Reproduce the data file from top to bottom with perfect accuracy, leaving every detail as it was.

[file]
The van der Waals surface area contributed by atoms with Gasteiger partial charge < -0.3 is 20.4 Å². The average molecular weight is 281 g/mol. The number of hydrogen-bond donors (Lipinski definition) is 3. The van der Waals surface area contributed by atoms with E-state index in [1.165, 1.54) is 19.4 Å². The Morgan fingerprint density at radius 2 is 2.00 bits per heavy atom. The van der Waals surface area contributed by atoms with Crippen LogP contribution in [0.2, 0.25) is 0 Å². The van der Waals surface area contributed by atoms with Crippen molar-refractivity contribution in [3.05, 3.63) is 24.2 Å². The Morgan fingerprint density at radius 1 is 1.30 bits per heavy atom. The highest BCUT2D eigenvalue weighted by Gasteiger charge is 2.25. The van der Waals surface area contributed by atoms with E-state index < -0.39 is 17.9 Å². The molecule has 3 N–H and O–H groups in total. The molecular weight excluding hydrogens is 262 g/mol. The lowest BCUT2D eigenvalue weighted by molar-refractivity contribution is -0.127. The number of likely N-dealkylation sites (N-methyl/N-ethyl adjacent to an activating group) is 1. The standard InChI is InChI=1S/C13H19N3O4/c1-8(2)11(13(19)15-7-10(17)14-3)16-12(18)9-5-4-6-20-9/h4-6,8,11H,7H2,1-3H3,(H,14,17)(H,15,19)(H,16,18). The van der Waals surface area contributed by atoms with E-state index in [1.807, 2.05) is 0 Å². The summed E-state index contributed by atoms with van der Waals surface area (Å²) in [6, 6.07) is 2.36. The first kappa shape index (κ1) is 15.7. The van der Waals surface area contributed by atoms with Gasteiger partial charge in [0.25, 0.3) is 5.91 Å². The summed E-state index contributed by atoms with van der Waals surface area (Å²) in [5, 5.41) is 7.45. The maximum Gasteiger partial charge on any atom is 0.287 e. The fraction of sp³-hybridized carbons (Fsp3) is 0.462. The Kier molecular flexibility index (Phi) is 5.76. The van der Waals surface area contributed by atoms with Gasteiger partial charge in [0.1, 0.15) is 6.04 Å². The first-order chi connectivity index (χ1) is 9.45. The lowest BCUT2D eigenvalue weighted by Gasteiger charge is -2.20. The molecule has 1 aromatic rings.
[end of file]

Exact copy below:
The van der Waals surface area contributed by atoms with Gasteiger partial charge < -0.3 is 20.4 Å². The average molecular weight is 281 g/mol. The number of hydrogen-bond donors (Lipinski definition) is 3. The van der Waals surface area contributed by atoms with E-state index in [1.165, 1.54) is 19.4 Å². The Morgan fingerprint density at radius 2 is 2.00 bits per heavy atom. The van der Waals surface area contributed by atoms with Crippen LogP contribution in [0.2, 0.25) is 0 Å². The van der Waals surface area contributed by atoms with Crippen molar-refractivity contribution in [3.05, 3.63) is 24.2 Å². The Morgan fingerprint density at radius 1 is 1.30 bits per heavy atom. The highest BCUT2D eigenvalue weighted by Gasteiger charge is 2.25. The van der Waals surface area contributed by atoms with E-state index < -0.39 is 17.9 Å². The molecule has 3 N–H and O–H groups in total. The molecular weight excluding hydrogens is 262 g/mol. The lowest BCUT2D eigenvalue weighted by molar-refractivity contribution is -0.127. The number of likely N-dealkylation sites (N-methyl/N-ethyl adjacent to an activating group) is 1. The standard InChI is InChI=1S/C13H19N3O4/c1-8(2)11(13(19)15-7-10(17)14-3)16-12(18)9-5-4-6-20-9/h4-6,8,11H,7H2,1-3H3,(H,14,17)(H,15,19)(H,16,18). The van der Waals surface area contributed by atoms with E-state index in [1.807, 2.05) is 0 Å². The summed E-state index contributed by atoms with van der Waals surface area (Å²) in [6, 6.07) is 2.36. The first kappa shape index (κ1) is 15.7. The van der Waals surface area contributed by atoms with Gasteiger partial charge in [0.25, 0.3) is 5.91 Å². The summed E-state index contributed by atoms with van der Waals surface area (Å²) in [5, 5.41) is 7.45. The maximum Gasteiger partial charge on any atom is 0.287 e. The fraction of sp³-hybridized carbons (Fsp3) is 0.462. The Kier molecular flexibility index (Phi) is 5.76. The van der Waals surface area contributed by atoms with Gasteiger partial charge in [0.1, 0.15) is 6.04 Å². The first-order chi connectivity index (χ1) is 9.45. The lowest BCUT2D eigenvalue weighted by Gasteiger charge is -2.20. The molecule has 1 aromatic rings.